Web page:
“Your wrist, is it hurt?”
Raphere’s mouth gaped open. This one was shrewd. He’d caught her slight gesture. Not a thieving thug. A mercenary? A spy?
With measured steps, the man advanced around the table while he studied her. Calmly, he waited for her answer, the acknowledgement that refused to leave her lips. His hand rested naturally on the hilt of his sword. Fingers of an old habit idly tapped upon leather.
“Your mother thought it might be you,” he said.
Verisa was awake.
“She was worried.”
The ridiculousness of his statement jolted Raphere into finding her tongue. “No, she’s not,” she snapped.
The swordsman’s hip came to rest on the table, his body closing her in as the moonlight played upon his strong features. “Shall I call her—?”
But his words fell on deaf ears. With the grace of a doe, she sprinted. Swiftly, he grabbed her arm and jerked her to a halt.
She gasped as he turned her wrist upward and her woven bracelet slipped. She winced. Her blood pounded under the old wound. Her knees began to shake, just as they did when she was young.
“This scar…” His words drifted into silence while he examined her exposed wrist in the moonlight. He pulled her closer to him and breathed in deeply, sniffing her hair. “You smell of the deep woods.”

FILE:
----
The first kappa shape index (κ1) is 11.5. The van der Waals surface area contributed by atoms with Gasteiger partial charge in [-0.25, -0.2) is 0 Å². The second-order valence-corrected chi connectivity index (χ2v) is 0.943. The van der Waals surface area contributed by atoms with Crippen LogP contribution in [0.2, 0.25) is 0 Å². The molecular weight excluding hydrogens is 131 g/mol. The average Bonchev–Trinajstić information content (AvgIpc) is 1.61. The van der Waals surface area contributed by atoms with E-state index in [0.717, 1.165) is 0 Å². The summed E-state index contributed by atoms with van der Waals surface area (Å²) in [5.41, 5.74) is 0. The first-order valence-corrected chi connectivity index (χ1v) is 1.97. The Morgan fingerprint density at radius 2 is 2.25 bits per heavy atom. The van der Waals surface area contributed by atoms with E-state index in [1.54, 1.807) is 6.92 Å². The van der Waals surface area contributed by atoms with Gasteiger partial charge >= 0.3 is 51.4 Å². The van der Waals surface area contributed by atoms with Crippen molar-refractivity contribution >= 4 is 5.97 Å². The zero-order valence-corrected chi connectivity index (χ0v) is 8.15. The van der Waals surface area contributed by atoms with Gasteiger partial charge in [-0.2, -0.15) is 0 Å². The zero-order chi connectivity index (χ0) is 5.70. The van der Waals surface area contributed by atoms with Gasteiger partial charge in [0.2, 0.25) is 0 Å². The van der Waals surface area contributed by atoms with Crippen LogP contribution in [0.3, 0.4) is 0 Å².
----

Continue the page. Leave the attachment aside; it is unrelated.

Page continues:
Desperate to get away, she hissed, “Let go my arm, mutant.”
His lower eyelid twitched. Steel entered his gray eyes, though his hand went limp, releasing her. Raphere bolted past him and up the stairs; skirt gathered in her hands.

About the Author: 

A. H. De Carrasco embarked upon the writer’s journey at a young age, writing illustrated fan fiction for her grade school classmates’ favorite shows. Several decades later, she is publishing her collection of fantasy novels for teenagers and adults. Lately, she writes beside a waterfall as her husband tests his goggles and flippers. Her cats look on in displeasure from the screen door, but purr happily when she writes at her desk.


 Twitter Facebook


A. H. de Carrasco is offering an ecopy of From Continue as well as two custom necklaces for a giveaway.  The giveaway is open internationally.  Giveaway ends at 11:59 PM 01/19/2014.

My Review:  January 2014   ~ Review Copies ~

From Continue (The Teller of Destiny I)From Continue by A.H. De Carrasco
My rating: 5 of 5 stars

First, I would like to thank the author A.H. De Carrasco for giving me this book for an honest review. I love reading Fantasy stories, good vs evil, the quests, the characters. The world building is very good. The characters are well developed and defined. I am looking forward to reading more of this series.

View all my reviews


  1. Thank you so much for hosting me, Dalene!

  2. Great site, Dalene, and A.H., I respect and admire your angst over the writing/reading of the perfect balance of High Fantasy/POV connection for readers.
    Your post does a great job of articulating the important questions of the genre.
    Congrats on the Five Star Review - your book sounds great.
    Adding to my TBR list.

    1. Thank you, Paula. That really means a lot to me!

  3. Your prose is beautiful, Ann! I fond the heroine especially endearing. I also enjoyed your insights into the Fantasy genre. Brava!

    ~ Adrienne deWolfe
    Bestselling Author

    http://WritingNovelsThat Sell


  4. Thank you so much, Adrienne. I love your Writing Novels that Sell site and Magic & Mayhem site.